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GNATS supports granting various levels of access to the GNATS databases served by the network daemon, GNATSD.
GNATS access can be controlled at these levels:
deny - gnatsd closes the connection none - no further access until userid and password given view - query and view PRs with Confidential=no only viewconf - query and view PRs with Confidential=yes edit - full edit access admin - full admin access (not currently used)
There are three main features:
- security by obscurity, defined in the next paragraph - access level set by host name or IP address - access level set by userid and password
gnatsd has parameters
--require-db. If so
executed, nobody gets in unless they are able to ask for a database by
alias name with the
CHDB (change database) command. If you
specify an incorrect database alias the connection is closed. Only the
CHDB command is allowed, and you just get one try.
The second field of the `gnats-adm/gnatsd.conf' file is the access
level for the user's host. The default is
edit to be compatible
with previous releases of
gnats. If the user's hostname isn't in
the `gnatsd.conf' file or its access level is
connection is closed immediately.
CHDB command is processed (or defaulted), the user's
access level is set to the level for their host.
Even if a host is given the
none access, an individual can still
USER command to possibly gain a higher (but never lower)
access than is set for their host. The gnatsd
USER command takes
USER <userid> <passwd>.
An optional file `gnats-adm/gnatsd.access' specifies the user access rules. If it doesn't exist, or doesn't contain the user name given to gnatsd, then `/etc/gnatsd.access' is also checked. This filename is set in `config.c' at compile time.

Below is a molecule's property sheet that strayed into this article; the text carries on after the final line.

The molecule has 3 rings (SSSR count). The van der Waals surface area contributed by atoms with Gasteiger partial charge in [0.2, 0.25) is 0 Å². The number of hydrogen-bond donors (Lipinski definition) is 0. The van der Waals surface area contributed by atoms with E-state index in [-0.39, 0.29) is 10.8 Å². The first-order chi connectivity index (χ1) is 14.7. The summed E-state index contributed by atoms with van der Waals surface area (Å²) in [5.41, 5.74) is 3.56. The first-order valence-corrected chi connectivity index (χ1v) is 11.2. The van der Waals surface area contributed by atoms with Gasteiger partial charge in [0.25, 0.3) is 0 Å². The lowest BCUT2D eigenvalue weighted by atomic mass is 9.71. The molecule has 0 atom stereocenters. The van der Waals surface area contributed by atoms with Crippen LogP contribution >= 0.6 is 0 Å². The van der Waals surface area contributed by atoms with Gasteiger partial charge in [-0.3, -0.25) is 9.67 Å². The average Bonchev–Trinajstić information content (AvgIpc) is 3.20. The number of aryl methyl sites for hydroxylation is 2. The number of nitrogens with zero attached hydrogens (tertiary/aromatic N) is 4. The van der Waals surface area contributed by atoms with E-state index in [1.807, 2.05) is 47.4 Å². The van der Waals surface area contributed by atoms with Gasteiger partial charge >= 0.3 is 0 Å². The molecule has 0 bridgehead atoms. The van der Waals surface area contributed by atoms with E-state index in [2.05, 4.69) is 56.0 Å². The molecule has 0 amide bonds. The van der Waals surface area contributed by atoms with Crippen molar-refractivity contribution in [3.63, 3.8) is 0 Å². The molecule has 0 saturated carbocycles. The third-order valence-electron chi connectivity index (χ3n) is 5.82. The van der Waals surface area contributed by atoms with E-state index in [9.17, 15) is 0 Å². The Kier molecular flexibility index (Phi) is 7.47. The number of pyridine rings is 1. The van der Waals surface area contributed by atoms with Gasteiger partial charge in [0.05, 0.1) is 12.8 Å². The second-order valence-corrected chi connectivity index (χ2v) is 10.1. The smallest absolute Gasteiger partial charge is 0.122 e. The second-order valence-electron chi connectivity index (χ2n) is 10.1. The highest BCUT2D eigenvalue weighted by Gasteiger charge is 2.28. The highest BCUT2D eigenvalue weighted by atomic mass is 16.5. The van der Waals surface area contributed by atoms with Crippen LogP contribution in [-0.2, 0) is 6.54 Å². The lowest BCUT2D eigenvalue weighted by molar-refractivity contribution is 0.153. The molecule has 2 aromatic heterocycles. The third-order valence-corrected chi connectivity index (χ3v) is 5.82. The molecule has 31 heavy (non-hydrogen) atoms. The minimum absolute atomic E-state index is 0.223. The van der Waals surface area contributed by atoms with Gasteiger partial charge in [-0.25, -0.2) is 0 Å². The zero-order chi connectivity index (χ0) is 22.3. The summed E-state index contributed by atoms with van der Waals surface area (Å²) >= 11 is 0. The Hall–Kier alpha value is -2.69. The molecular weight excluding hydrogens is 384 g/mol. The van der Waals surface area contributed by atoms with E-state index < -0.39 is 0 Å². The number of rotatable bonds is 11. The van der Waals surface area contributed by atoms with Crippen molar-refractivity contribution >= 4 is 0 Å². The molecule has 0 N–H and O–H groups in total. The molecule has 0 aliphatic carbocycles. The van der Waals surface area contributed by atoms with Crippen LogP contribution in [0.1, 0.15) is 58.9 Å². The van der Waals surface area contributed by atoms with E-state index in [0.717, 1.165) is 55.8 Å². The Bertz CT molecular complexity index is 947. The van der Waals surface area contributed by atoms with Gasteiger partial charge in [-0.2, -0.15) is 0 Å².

If the access level is
none after processing the userid and
password, the connection is closed.
The `gnatsd.access' file is clear text, but it is installed to be owned by the GNATS user with file permission 600.
Wildcard characters are supported for the userid and password. A null string or "*" matches anything; "?" matches any one character.
A `gnatsd.access' file might look like this:
# field 1: user # field 2: passwd # field 3: access (valid entries: deny, none, view, viewconf, edit, admin) # field 4: database (/etc/gnatsd.access only; ignored in gnatsd-adm) rickm:ruckm:edit:* pablo:pueblo:view:* *:*:none
In this example, anybody other than rickm and pablo get denied access,
assuming that the host access level is also
none. You could set
the catch-all rule at the end to be
*:*:view to allow view access
The fourth field is a comma-separated list of database aliases to match alias entries from the second field of the database file `/etc/gnats-db.conf'. Wildcard characters are supported. This field is only used in `/etc/gnatsd.access'. It's ignored in `gnatsd-adm/gnatsd.access' since this file is already database specific.
gnatsd command has a minimum access level attached to
it. If your access level is too low for a command, you get this
LOCK 12 rickm 520 You are not authorized to perform this operation (LOCK).
These commands, along with all of the query constraint setting
SYNP, etc) are unrestricted:
A user must have at least
edit access for these commands:
LKDB lock the main GNATS database UNDB unlock the main GNATS database LOCK <PR> <user> <pid> lock <PR> for <user> and optional <pid> and return PR text UNLK <PR> unlock <PR> EDIT <PR> check in edited <PR>
All other commands require
DBLA commands (list databases and aliases)
view access but still only list databases to which the
user's host has at least
none access. A user might have
view access on one database and be able to list the other
database names, but upon executing
CHDB find that they have
none access to the second database and not be able to execute
anything other than another
all have the command line args
gnatsd only accepts database alias names for
-d|--directory arg from these commands (not full database
pathnames). Local clients (
mkcat, etc) accept
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